Russian Americans have emerged as one of the top five most financially successful immigrant populations in the United States. So what made them so wealthy? Your trash. Literally.
Starting in the 1970s and 1980s, Russian immigrants to the United States seized the opportunity to enter waste management amidst the growing demand for waste disposal services. They realized that unlike many industries, they would get paid twice for trash that other people didn’t want—once when they collected the trash, and again when they sorted and processed the trash for saleable recyclables. This was a bulletproof business model that most Americans found too “dirty.” After all, who wants to tell their mom that they collect trash for a living? Russian Americans had no problem with it.
What is it about the Russian American mindset that contributed to their success in waste management?
- Determination: They were focused on achieving wealth, even if it meant seizing opportunities that were unconventional or “messy.”
- Entrepreneurial Spirit: Russian Americans were willing to take significant risks for the sake of greater rewards. (Entrepreneur literally means “to undertake”).
- Collectivism: More than individual achievement, a sense of tight-knit camaraderie and community helped them thrive.
So what do Russian American immigrants have to do with missions? Turns out, everything. But before looking at missions, we have to look at the Bible, and its author.
What would you say is the main purpose of the Bible? Here are some common answers that you may have heard before:
- The Bible is a book of rules
- The Bible is a book to help me live my best life
- The Bible is God’s answer guide
- The Bible is a book about God’s love
While each of these has some truth, none of them fully captures the main purpose of The Bible. The author of the Bible is God, so we need to look to God’s purpose to better understand the book He divinely authored through faithful men.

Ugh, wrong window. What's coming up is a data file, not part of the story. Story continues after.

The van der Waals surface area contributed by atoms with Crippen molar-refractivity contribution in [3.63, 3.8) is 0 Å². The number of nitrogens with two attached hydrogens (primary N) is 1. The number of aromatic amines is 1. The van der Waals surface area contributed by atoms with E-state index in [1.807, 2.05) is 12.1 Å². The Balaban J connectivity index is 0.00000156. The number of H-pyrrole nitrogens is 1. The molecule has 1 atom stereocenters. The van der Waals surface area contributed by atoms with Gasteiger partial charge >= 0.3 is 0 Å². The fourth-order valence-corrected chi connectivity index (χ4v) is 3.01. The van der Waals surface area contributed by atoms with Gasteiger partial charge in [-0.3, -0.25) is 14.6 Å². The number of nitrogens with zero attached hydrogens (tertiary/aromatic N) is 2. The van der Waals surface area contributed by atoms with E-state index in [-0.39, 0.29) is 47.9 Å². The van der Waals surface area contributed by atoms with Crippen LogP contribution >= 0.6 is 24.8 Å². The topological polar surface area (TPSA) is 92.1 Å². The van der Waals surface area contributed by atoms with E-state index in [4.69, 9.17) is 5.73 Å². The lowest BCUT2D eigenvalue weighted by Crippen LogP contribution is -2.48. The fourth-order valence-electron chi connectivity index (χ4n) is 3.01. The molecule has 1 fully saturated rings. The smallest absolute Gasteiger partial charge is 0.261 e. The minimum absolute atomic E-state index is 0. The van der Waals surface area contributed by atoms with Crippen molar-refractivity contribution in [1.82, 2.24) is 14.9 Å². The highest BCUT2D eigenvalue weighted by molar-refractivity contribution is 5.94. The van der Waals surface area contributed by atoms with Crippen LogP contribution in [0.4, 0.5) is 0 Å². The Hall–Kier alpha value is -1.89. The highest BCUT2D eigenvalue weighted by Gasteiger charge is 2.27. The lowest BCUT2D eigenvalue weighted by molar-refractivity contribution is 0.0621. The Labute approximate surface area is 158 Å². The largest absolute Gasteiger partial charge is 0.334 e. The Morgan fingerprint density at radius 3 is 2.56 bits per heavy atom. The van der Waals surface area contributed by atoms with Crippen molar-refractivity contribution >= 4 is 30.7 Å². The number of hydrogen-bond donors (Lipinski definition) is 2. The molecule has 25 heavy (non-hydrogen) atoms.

God’s purpose is His glory praised, through Jesus, among the nations
The Bible is primarily a robust reflection of the purpose of God. Consider God’s statement about “His glory praised” in Isaiah 42:8…
“I am the LORD; that is my name; my glory I give to no other, nor my praise to carved idols.”
God is jealous for His glory, and the Bible is an invitation for all humans to admit their inherent sinfulness, turn from their evil ways, and give God the glory He deserves by trusting in the rescue plan offered through the person of Jesus. And God, in His kindness, gives us a role to play in inviting the nations to worship Jesus for all of eternity (i.e. missions). THAT is the main purpose of the Bible.
…but many of us have missed it. We still think the Bible is about us. And it prevents us from seeing beyond ourselves, and the role God has for us to play in missions.
Global Christian missions is curiously similar to the waste management industry in the 1970s. It is largely neglected, it is viewed (at times) with disdain, there is much disagreement over how to handle the issues, and it has the potential to make a small group of people very, very rich (speaking of eternal treasure here, not the earthly sort).
What would it look like if Christians understood God’s purpose, the main meaning of the Bible, and if they approached missions like Russian Immigrants did with waste management? Here is what it would look like…
- Determination: We would be focused on becoming eternally wealthy at any cost, like the man who finds treasure in a field and “in his joy he goes and sells all that he has and buys that field” (Matthew 13:44).
- Entrepreneurial Spirit: Like a risk-taking entrepreneur, we would “undertake” the burden of global missions as our personal responsibility, much like the Good Samaritan takes ownership over the problem of the beaten man (Luke 10:25-37).
- Collectivism: we would eschew the temptation to make disciples in isolation, and instead commit ourselves radically to our local churches, making every effort to keep ourselves united in the Spirit, binding ourselves together with peace (Ephesians 4:3).
Imagine a conversation with a wealthy Russian American Immigrant. You talk about how you were striving for success in the 1970 and 1980s. You looked under every rock for economic opportunity, but could never find it. The Russian turns to you and says: “It was right in front of you the whole time. All you had to do was look in your garbage bin.”
Your answer: “I did. But it was just too messy for me.”
Like trash, missions is remarkably messy. Yet, the rewards that await those who step into the mess are considerable. It would be absurd not to get your hands dirty. Friend, it’s time to roll up your sleeves and embrace the mess.